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Physiotherapy for Facial Palsy

Physiotherapy for Facial Palsy

Facial Palsy or Bell’s Palsy is a form of paralysis resulting from damage to the 7th cranial nerve. Hence, Facial Palsy is also termed as ‘7th Cranial Nerve Palsy’. The 7th nerve is a mixed nerve containing both sensory and motor components. This nerve controls the muscles of facial expression, and functions in the conveyance of taste sensations from the anterior two-thirds of the tongue and oral cavity. It emerges from the brainstem between the pons and medulla.

Cause of Facial Palsy:

What exactly causes this damage to the 7th cranial nerve is unknown, as the etiology of this form of facial nerve palsy is also unknown. However, many scientists believe that a viral infection such as the common cold sore virus, herpes simplex, can be the cause of the disorder.

It is thought that the 7th cranial nerve swells and becomes inflamed in reaction to an infection, causing pressure within the Fallopian canal, the narrow ‘tunnel’ in the skull through which the facial nerve passes in a somewhat tortuous route. Due to the swelling of the nerve, it compresses against the inside of the Fallopian canal and as a result, the nerve is unable to function.

Also, during pregnancy, Bell’s Palsy is sometimes associated with pre-eclampsia, a condition that affects women at an advanced stage of pregnancy, noted by high blood pressure, swelling of the ankles and protein in the urine.

Symptoms of Facial Palsy:

Sometimes you may have a cold shortly before the symptoms show off. Although symptoms often start suddenly, and may take 2-3 days to show up. Symptoms are almost always on one side only. They do not become more severe. The face will feel stiff or pulled on one side, and may look different. Other symptoms include:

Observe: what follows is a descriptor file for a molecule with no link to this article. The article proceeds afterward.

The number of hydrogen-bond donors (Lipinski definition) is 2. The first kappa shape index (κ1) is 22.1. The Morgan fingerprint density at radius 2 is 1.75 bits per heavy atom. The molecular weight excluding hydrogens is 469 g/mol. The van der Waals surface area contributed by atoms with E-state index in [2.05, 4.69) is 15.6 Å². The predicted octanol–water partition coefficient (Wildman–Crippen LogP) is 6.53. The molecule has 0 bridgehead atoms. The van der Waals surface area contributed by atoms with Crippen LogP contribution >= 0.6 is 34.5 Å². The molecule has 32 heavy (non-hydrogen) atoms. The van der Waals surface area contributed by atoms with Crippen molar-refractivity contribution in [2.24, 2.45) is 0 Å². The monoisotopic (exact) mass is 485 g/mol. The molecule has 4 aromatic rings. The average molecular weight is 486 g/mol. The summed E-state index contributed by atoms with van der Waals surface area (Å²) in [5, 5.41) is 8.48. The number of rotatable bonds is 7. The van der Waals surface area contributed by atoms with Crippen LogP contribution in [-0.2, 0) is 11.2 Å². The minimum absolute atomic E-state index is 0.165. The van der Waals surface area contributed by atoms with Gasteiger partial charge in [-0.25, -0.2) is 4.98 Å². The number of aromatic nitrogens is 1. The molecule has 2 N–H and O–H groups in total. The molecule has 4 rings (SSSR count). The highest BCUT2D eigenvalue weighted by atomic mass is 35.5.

• Drooping of the face, such as the eyelid or corner of the mouth
  • Hard to close the eye on the affected side
  • Difficulty in eating and drinking
  • Twitching or weakness of the muscles in the face
  • Problems smiling, grimacing, or making facial expressions
  • Drooling due to lack of control over the muscles of the face
  • Headache
  • Loss of sense of taste
  • Dry eye or mouth
  • Sound becomes louder in one ear (hyperacusis)

Physiotherapy Treatment:

Facial nerve Palsy causes temporary partial paralysis of facial muscles. Within one year, recovery happens for nearly all patients without treatment, and many patients recover within one month. Many patients choose physiotherapy treatment to help progress their recovery. Physiotherapists usually make the patients perform various bell’s palsy facial exercises, along with electrical stimulation and manual massage.

If you or someone you know has been experiencing the symptoms of facial palsy, ensure you contact our professional physiotherapists in Edmonton. They are well equipped with essential physiotherapy techniques that can boost recovery for bell’s palsy patients.